Finally, fundraising is a profession.  Commission-based fundraising is strongly discouraged by the Association of Fundraising Professionals (AFP) in its code of ethics. A CFRE (Certified Fund Raising Executive) accredited professional may be disciplined for working on a commission basis.  All holders of the CFRE credential pledge to abide by the CFRE Accountability Standards, International Statement of Ethical Principles in Fundraising, and the Donor Bill of Rights.

Would you expect your doctor, engineer or dentist to work on commission?  No, so beware of a “fundraiser” willing to accept a commission. It is not in your organization’s best interest to bring in a person with questionable professional skills and/or no relevant experience, just to save the cost of a fundraiser’s salary.


  1. Look at what resources already exist.  Are board members participating in fundraising themselves?  Is there a volunteer or staff member who has the potential to enter the fundraising field, especially if receiving some training and coaching? Can job responsibilities be reviewed to create dedicated time for fundraising?
  2. Start Small.  If you can’t afford the cost of a more senior fundraiser, begin by hiring a less senior professional, such as a grant writer or a donor relations coordinator on a part-time basis to develop some areas of fundraising. You may find that your junior fundraiser grows in expertise and you can justify adding additional hours and salary.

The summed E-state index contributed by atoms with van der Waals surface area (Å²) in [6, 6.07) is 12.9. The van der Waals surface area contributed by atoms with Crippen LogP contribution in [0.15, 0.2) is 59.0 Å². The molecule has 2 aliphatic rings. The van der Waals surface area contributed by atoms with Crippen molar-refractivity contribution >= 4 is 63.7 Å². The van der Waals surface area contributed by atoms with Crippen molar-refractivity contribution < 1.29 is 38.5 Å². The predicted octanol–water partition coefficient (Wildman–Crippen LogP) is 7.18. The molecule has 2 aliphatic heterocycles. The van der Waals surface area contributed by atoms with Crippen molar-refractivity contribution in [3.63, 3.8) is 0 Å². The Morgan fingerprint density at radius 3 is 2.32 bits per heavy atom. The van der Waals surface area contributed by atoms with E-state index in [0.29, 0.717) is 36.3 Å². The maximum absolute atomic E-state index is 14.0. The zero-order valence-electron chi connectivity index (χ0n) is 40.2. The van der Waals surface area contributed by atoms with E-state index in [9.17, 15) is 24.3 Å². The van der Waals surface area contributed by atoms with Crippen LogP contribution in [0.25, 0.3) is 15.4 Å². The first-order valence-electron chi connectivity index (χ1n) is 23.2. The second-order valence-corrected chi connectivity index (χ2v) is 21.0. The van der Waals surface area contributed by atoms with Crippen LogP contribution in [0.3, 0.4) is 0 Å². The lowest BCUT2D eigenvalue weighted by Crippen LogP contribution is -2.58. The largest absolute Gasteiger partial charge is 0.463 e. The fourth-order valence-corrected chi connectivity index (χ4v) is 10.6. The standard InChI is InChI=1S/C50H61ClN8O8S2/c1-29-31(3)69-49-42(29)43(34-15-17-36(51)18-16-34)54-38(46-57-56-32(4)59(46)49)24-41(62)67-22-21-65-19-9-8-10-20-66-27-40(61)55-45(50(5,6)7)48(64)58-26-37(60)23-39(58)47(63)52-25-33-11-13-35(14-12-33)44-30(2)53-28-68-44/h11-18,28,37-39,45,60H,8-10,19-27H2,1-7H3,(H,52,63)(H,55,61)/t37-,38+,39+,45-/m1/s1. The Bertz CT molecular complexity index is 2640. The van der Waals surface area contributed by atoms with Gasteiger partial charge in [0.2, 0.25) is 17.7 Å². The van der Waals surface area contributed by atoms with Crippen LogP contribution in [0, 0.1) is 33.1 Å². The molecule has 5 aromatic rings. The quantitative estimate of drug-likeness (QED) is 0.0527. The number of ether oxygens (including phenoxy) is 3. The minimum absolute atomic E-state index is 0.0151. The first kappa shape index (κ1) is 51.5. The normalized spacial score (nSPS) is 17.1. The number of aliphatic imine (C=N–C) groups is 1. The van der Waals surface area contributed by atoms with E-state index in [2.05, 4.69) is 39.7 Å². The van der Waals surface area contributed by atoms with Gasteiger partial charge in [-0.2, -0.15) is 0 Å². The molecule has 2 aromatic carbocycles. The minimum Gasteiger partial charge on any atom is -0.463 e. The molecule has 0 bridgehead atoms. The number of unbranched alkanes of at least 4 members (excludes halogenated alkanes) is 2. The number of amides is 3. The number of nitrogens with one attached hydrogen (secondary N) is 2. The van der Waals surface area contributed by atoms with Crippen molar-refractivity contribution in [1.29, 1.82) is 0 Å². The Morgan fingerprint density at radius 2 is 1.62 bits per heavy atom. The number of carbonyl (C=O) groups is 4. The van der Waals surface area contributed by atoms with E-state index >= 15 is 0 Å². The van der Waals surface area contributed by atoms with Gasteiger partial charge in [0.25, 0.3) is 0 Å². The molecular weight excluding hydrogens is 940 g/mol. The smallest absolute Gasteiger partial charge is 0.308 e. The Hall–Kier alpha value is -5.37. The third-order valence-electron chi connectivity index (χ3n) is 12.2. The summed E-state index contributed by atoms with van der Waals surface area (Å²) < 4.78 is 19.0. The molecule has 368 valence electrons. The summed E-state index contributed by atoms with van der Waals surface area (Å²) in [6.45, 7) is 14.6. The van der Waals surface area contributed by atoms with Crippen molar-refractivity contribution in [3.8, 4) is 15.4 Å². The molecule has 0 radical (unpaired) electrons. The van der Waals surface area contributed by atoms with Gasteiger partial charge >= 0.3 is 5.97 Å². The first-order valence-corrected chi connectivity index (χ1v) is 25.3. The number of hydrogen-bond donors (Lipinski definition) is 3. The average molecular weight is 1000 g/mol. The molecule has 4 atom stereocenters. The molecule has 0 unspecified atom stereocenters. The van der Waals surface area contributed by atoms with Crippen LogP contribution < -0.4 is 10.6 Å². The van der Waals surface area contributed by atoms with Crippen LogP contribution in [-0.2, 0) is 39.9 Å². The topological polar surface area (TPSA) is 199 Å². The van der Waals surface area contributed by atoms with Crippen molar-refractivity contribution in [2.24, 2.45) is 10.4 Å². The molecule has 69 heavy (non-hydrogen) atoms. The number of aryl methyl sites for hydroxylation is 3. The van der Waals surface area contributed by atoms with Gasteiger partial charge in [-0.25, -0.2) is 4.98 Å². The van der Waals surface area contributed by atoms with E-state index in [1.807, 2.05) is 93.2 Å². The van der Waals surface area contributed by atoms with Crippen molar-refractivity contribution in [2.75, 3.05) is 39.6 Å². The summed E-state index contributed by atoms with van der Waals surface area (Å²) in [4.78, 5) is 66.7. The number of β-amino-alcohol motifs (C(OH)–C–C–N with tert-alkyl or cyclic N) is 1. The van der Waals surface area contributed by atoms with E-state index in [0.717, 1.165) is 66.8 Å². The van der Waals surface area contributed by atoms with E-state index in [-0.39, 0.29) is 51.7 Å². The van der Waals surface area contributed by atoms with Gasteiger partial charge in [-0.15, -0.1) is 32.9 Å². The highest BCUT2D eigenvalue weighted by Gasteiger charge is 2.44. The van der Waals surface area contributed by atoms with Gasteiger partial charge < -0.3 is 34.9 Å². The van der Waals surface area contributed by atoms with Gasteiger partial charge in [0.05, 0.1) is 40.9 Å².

3. Hiring Counsel to Help With Strategy and Coaching: A dedicated in-house fundraiser can be a longer term goal. However if you can’t yet get there, you may want to consider working with a consultant to develop a fundraising strategy and provide training and coaching.  Perhaps start with an analysis of your existing funding model.

Fundraising is a profession. Good qualified fundraisers are in high demand and command fair compensation. You need to look at all the fund development options for your organization before you jump to conclusion that you need to hire a fundraiser to solve your problem.




Why You Should Care About Keeping Your Donors

We spend a lot of time, energy, effort and money to acquire a donor.  But somewhere between 70% to 80% of first-time donors NEVER make a second gift, multiple studies confirm.  In the commercial world, a 70-80% loss rate would say one thing loud and clear: new customers aren’t falling in love with us. Something’s wrong.